Death is a part of life. Sure, it’s a lesson we first learned while watching Forrest Gump, but it’s one that is always in the back of our minds. It can easily recall existential thoughts like “have I done enough with my life?” or “is my family prepared to live without me?;” fears multiplied for boxers and mixed martial artists.
For fighters, the next bout can easily be their last. MMA is a bone-crushing, concussion-inducing sport whose long-term results are yet to be determined. Still, an athlete’s blood, sweat, and tears engulf the gym mat after every event, symbolic of a life devoted to a single passion.
“The fight is won or lost far away from witnesses,” said boxing legend Muhammad Ali. “Behind the lines, in the gym, and out there on the road; long before I dance under those lights.”
The fighters we lost this year shared a similar desire to succeed. Regardless of their ranking, these competitors showed tremendous heart throughout their lives.
Up-and-coming Brazilian Leandro “Feijao” Souza was cutting weight when he passed out in a sauna hours before a scheduled weigh-in. With a modest 5-5 MMA record, the 26-year-old prospect had a whole career in waiting. His death serves a greater purpose as fighters become more aware of dangers associated with weight cutting.
After dominating Strikeforce and M-1 opponents, Shane Del Rosario was ready for a bigger challenge. Despite losing his first two decisions in the UFC, he was set to fight in the highly-anticipated UFC 168 pay-per-view later this month, although he was forced to pull out due to a rib injury. On Nov. 26, Del Rosario suffered full cardiac arrest following consecutive heart attacks. He was taken off life support two weeks later.
His family is interested in starting a charitable foundation to aid research on long QT syndrome, the condition that may have contributed to the fighter’s death.
“It has been truly amazing to realize just how many lives Shane touched in such a positive way,” Del Rosario’s family said in a statement following his passing. Del Rosario was 30.
Joe Camacho’s passion for teaching matched his competitive urges. The second degree black belt ran the Joe Camacho Brazilian Jiu Jitsu Academy while training for Bellator and King of the Cage events. Camacho had difficulty breathing on Dec. 15, which prompted a trip to the emergency room where he later died from what appears to be a heart attack.
The 41-year-old MMA veteran’s journey began in 1999 with a bout against Joe Stevenson. Fourteen years later, his impact is felt within his students and peers.
“Love goes out to his family. It’s unfortunate that the MMA community lost another one of its soldiers. He was a true fighter, man. It’s a sad day for sure,” said Urijah Faber earlier this week on MMAJunkie Radio.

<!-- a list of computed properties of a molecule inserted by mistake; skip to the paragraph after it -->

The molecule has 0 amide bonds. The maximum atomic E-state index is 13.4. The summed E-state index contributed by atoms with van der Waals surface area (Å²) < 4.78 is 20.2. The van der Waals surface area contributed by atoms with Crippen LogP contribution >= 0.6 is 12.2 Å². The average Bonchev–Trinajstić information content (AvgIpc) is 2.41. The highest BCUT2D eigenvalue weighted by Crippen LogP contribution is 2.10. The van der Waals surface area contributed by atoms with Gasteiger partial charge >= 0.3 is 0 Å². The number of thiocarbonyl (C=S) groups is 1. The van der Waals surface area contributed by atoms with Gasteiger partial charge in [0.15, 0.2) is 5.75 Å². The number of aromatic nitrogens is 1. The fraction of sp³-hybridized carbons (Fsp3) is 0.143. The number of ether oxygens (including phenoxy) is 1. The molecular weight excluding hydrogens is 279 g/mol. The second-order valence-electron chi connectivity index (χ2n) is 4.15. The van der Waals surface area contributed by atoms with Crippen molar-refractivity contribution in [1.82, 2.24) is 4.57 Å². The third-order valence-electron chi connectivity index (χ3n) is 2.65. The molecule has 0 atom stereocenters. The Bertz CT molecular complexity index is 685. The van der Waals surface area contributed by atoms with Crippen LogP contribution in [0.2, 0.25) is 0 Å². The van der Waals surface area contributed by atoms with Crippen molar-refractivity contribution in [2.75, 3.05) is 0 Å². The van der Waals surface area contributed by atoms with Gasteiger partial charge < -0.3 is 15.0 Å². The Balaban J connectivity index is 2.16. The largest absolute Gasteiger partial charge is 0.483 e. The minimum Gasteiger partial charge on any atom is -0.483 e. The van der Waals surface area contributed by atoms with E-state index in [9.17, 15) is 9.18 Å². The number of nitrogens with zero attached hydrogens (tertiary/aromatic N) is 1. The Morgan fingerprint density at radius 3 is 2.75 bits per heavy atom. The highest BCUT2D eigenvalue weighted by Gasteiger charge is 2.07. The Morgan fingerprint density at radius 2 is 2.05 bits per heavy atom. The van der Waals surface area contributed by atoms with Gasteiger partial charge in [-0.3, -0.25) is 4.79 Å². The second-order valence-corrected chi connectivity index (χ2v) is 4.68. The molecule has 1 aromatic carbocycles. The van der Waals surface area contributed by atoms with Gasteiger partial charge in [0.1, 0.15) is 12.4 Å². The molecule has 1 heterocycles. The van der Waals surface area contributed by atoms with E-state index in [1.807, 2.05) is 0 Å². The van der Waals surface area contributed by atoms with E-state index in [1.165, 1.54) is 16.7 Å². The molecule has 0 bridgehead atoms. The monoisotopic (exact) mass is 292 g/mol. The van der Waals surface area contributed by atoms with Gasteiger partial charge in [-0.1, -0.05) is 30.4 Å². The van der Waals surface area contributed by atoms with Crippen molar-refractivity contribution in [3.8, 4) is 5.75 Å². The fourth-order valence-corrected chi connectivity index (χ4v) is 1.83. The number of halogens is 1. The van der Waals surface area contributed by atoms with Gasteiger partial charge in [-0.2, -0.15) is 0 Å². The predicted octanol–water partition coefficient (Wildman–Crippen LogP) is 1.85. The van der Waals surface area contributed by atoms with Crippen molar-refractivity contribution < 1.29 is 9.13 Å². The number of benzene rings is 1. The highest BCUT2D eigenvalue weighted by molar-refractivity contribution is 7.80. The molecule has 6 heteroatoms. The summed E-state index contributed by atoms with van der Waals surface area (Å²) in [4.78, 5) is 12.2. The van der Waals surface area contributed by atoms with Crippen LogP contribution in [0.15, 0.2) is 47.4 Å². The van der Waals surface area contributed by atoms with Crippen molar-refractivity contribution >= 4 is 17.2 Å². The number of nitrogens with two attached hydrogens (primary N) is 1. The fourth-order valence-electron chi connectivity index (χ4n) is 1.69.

Long before mixed martial arts reached commercial success, Ramon ‘Diamond’ Dekkers paved the way for today’s crop of Kickboxing and Muay Thai stars. A career that spanned three decades saw Dekkers earn eight Muay Thai world championships in six different weight classes.
While Dekker’s MMA career lasted just one fight, his contributions to combat sports cannot be measured. He received a royal award from Thailand’s Royal Family and was appointed ambassador of all foreign fighters. In 1992, Dekkers became the first non-Thai fighter named Thai Fighter of the Year.
On Feb. 27, Dekkers collapsed while bicycling in his hometown of Breda, Netherlands. Among condolences sent were some from his students, UFC heavyweight Alistair Overeem and women’s bantamweight Marloes Coenen. Dekkers was 43-years-old.
What can be said about Nelson Mandela that would summarize a lifetime sacrificed for a greater good? He was a revolutionary, philanthropist and leader who broke color barriers and altered history. His ties to rugby are well known, as he helped united his country via the South African team in 1995, but his love for boxing is not as detailed.
During his 27-year prison sentence, Mandela used boxing to stay fit. In his autobiography The Long Walk to Freedom, Mandela said that he enjoyed the science of fighting over its violence. “Boxing is egalitarian. In the ring, rank, age, color, and wealth are irrelevant… I found the rigorous exercise to be an excellent outlet for tension and stress… It was a way of losing myself in something that was not the struggle. After an evening’s workout I would wake up the next morning feeling strong and refreshed, ready to take up the fight again,” Mandela wrote.
The former boxer’s career is idolized via a five-meter tall steel sculpture in Johannesburg, Africa. The appropriately titled “Shadow Boxing” statue is a testament to the fighting career of a man that used a non-violent approach to battle his opponents in and outside of the ring. Mandela was 95.